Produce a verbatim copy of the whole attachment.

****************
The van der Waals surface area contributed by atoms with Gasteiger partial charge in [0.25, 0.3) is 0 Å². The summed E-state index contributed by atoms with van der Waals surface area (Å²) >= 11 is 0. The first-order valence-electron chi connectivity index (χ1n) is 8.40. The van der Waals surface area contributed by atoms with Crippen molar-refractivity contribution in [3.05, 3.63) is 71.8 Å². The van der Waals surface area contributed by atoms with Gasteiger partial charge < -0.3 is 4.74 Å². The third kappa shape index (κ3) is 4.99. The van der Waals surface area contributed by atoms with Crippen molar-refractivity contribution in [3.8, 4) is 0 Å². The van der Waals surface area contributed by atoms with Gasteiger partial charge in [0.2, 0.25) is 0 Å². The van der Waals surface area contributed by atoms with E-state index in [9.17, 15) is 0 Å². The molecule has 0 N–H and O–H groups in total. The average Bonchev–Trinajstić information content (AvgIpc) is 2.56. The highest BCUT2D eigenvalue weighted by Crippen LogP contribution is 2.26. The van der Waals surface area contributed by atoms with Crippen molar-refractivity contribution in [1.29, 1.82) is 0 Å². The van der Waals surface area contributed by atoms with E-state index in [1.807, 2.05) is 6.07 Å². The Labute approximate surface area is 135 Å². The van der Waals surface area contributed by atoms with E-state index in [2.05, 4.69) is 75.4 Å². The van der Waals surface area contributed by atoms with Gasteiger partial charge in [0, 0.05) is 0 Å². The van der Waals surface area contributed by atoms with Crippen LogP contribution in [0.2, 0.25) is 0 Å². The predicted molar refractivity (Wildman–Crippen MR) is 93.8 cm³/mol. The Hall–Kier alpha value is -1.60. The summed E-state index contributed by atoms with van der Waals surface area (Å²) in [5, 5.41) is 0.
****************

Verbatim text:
The van der Waals surface area contributed by atoms with Gasteiger partial charge in [0.25, 0.3) is 0 Å². The summed E-state index contributed by atoms with van der Waals surface area (Å²) >= 11 is 0. The first-order valence-electron chi connectivity index (χ1n) is 8.40. The van der Waals surface area contributed by atoms with Crippen molar-refractivity contribution in [3.05, 3.63) is 71.8 Å². The van der Waals surface area contributed by atoms with Gasteiger partial charge < -0.3 is 4.74 Å². The third kappa shape index (κ3) is 4.99. The van der Waals surface area contributed by atoms with Crippen molar-refractivity contribution in [3.8, 4) is 0 Å². The van der Waals surface area contributed by atoms with Gasteiger partial charge in [0.2, 0.25) is 0 Å². The van der Waals surface area contributed by atoms with E-state index in [9.17, 15) is 0 Å². The molecule has 0 N–H and O–H groups in total. The average Bonchev–Trinajstić information content (AvgIpc) is 2.56. The highest BCUT2D eigenvalue weighted by Crippen LogP contribution is 2.26. The van der Waals surface area contributed by atoms with Crippen molar-refractivity contribution in [1.29, 1.82) is 0 Å². The van der Waals surface area contributed by atoms with E-state index in [1.807, 2.05) is 6.07 Å². The Labute approximate surface area is 135 Å². The van der Waals surface area contributed by atoms with E-state index in [2.05, 4.69) is 75.4 Å². The van der Waals surface area contributed by atoms with Gasteiger partial charge in [0, 0.05) is 0 Å². The van der Waals surface area contributed by atoms with Crippen LogP contribution in [0.2, 0.25) is 0 Å². The predicted molar refractivity (Wildman–Crippen MR) is 93.8 cm³/mol. The Hall–Kier alpha value is -1.60. The summed E-state index contributed by atoms with van der Waals surface area (Å²) in [5, 5.41) is 0.